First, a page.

KANSAS CITY, Mo. —A big man in football pads walks through a hallway at the Chiefs' practice facility, talking about greatness.
He says talent isn't enough. A man has to be willing to make changes in his life. He needs a mind like a sponge, an attitude like a shield, and a work ethic that doesn't stop.
Sometimes he needs to do more than he says.
Tamba Hali doesn't do interviews, or hasn't for a long time. He prefers to remain quiet. It's not that he doesn't enjoy discussing things that are important to him. To Hali, the Chiefs' 27-year-old linebacker, hard work and silence are deep-rooted, and he learned two decades ago that speaking can have consequences.
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Back then, in his native Liberia, the wrong combination of words could get a man killed. In the years since, Hali found that the consequences aren't as dire — but that words can sometimes take all a man knows, or thinks he knows, and twist and bind it like a piece of fabric.
He passes through a set of double doors, the border of where players usually roam in this building, and eases himself into a chair in a small office. Today is different.
"I promised you a story," he says, and he begins to pull the thick tape from his hands.
X X X
In the old days, Hali was a wanderer. He took walks often through his village near Monrovia, the capital of this civil war-torn nation in West Africa. People worked hard here, and he liked to watch them. Some days, he'd watch men as they went on a hunt; one day, he watched a woman using a giant mortar and pestle to grind cassava leaves — which are delicious when ground into a paste, but poisonous when eaten whole.
"It might not make sense," Hali says.
These are the contradictions he grew up surrounded by. His village was a place of peace, but murderous rebels were never far away. His stepfather was a strict Muslim, a man proud of his faith, but because Muslims were being killed throughout Liberia, each time a stranger asked what he believed, he lied. Hali learned to adapt. He also learned that, while his family was in hiding during the war, he was to follow instructions without questioning them.
When he was 6, young Tamba's mother introduced her younger son to a man he'd never met.
"Go with him," she told him that morning, and the boy did what his mother said. His older brother, who's also named Tamba, went in another direction with a different stranger.
Young Tamba and the man walked beyond the outskirts of the village, into the jungle and to places the boy had never seen. Why were they walking so far? The man wouldn't say. They kept walking.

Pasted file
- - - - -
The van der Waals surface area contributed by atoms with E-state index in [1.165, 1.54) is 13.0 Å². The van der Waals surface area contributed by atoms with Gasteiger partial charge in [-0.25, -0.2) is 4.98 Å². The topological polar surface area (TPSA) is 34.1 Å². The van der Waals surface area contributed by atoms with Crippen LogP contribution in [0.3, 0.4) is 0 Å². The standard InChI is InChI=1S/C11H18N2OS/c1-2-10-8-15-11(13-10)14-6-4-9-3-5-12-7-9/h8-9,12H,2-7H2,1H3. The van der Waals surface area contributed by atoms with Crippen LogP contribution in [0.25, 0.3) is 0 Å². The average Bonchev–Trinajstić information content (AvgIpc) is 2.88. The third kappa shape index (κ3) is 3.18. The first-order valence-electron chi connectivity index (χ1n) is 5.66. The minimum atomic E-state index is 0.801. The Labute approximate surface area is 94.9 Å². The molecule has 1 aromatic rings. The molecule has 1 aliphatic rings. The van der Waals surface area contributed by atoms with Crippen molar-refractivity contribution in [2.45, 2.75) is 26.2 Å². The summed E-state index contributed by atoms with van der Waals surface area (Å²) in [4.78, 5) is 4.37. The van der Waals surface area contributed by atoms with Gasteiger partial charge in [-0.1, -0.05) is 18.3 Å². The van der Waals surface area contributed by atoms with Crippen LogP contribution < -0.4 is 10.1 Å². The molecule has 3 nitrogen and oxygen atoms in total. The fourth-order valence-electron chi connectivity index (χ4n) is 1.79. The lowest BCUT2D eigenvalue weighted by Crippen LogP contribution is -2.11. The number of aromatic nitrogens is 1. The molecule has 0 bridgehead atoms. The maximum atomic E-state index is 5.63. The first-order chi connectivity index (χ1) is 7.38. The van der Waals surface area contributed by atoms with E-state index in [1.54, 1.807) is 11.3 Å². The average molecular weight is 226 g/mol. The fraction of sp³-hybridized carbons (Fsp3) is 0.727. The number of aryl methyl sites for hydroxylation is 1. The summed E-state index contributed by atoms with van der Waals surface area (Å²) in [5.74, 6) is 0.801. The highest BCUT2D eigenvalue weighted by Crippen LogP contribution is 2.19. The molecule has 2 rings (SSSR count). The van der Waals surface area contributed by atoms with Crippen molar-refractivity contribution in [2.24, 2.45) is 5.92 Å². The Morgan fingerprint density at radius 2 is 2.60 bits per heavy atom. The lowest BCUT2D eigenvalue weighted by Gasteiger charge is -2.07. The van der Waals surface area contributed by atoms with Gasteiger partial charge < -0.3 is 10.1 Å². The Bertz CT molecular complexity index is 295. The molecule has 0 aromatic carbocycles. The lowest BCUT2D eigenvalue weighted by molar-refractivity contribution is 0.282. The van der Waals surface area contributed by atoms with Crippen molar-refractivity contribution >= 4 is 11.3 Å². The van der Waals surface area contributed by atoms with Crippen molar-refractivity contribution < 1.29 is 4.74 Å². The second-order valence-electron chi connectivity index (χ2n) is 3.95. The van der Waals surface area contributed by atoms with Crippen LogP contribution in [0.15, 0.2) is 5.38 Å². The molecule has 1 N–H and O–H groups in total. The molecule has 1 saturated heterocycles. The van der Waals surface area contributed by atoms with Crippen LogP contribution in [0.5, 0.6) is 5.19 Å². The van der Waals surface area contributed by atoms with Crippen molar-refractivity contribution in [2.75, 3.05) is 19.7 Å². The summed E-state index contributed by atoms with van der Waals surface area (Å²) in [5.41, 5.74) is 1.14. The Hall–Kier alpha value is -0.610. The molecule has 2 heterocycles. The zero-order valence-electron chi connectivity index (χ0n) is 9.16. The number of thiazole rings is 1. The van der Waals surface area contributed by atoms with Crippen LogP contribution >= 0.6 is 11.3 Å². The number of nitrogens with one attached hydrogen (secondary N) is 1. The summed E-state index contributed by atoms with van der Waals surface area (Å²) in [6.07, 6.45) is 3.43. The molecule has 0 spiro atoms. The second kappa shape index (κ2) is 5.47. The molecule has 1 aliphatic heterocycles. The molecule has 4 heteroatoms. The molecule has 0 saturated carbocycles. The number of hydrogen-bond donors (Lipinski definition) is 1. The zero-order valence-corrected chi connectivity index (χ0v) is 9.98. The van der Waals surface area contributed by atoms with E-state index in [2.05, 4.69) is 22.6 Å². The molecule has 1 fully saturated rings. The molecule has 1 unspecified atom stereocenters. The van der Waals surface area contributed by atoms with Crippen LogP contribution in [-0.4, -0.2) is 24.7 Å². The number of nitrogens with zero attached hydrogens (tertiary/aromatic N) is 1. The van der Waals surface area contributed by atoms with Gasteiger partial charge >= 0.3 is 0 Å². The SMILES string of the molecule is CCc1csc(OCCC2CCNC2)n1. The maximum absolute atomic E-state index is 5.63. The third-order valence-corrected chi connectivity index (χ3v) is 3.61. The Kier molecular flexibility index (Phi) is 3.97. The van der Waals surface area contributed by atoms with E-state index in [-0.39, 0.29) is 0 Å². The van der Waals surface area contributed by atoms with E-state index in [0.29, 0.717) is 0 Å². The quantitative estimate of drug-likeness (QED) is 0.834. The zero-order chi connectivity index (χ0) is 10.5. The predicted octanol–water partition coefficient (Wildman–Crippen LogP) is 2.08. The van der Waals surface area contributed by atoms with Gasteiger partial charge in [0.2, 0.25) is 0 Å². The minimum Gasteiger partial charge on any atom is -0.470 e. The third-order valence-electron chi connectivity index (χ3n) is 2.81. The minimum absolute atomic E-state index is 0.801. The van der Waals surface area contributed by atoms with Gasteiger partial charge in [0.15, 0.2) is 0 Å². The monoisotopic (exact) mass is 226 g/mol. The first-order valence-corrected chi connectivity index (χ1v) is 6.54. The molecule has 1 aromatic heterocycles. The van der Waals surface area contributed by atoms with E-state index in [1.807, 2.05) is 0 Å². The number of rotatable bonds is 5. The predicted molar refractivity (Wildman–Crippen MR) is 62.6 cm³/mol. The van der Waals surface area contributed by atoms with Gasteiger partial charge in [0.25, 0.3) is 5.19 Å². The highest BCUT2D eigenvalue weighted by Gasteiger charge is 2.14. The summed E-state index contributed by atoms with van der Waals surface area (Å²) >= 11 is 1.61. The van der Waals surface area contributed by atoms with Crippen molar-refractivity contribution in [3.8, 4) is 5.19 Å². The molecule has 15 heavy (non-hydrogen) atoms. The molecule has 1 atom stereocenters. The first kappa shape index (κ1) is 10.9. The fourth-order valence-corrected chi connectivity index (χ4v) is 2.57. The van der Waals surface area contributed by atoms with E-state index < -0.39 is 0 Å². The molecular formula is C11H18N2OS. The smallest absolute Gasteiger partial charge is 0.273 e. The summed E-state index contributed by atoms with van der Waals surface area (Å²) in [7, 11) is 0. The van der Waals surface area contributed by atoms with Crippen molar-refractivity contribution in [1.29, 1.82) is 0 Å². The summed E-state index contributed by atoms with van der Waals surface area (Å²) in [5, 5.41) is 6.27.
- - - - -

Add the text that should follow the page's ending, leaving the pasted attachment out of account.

When the sun tucked behind the hills, hours after they had begun their walk, the man stopped. This was as good a place as any to make camp, he told the boy. Would he like to sleep here? No, Tamba said. He wanted to turn back. Could they go home?
Of course, the man said. But they wouldn't be back until morning. By then, the threat would surely be over. The villagers had heard earlier that the rebels were coming; bloodshed and unthinkable things transpired when a village was invaded. Whatever had happened, it was over now. Hali's family sent their sons away; they believed the boys would be safer in the wilderness with strangers than at home among rebels.
"Whatever they were doing," Hali says now, "my mom didn't want me to see it."
Tamba cried most of the way home. The sun was rising when they returned. He found his family safe, but he never asked what had happened.
"In that culture," he says, "it's best to keep quiet. You always stay quiet."
X X X
The time came, and Tamba was sent away from Liberia, to a promising land on the other side of the Atlantic. His father was a chemistry teacher, and Hali moved in with him in New Jersey.
He took the lessons from the old days with him to America. He didn't mind hard work, and he didn't ask many questions or talk out of turn. He listened to instructions and did what he was told. Exactly what he was told. When a high school coach told players to run the track, most walked. But that's not what Hali did, because that's not what the coach said.
"My mind," he says, "was to run the track."
Later, his football coach told him he didn't have to worry about footwork and hand placement and technique. Hali's assignments were easy. Stand here. Put your hand on the ground. Then, whoever has the ball, go get him. Simple as that.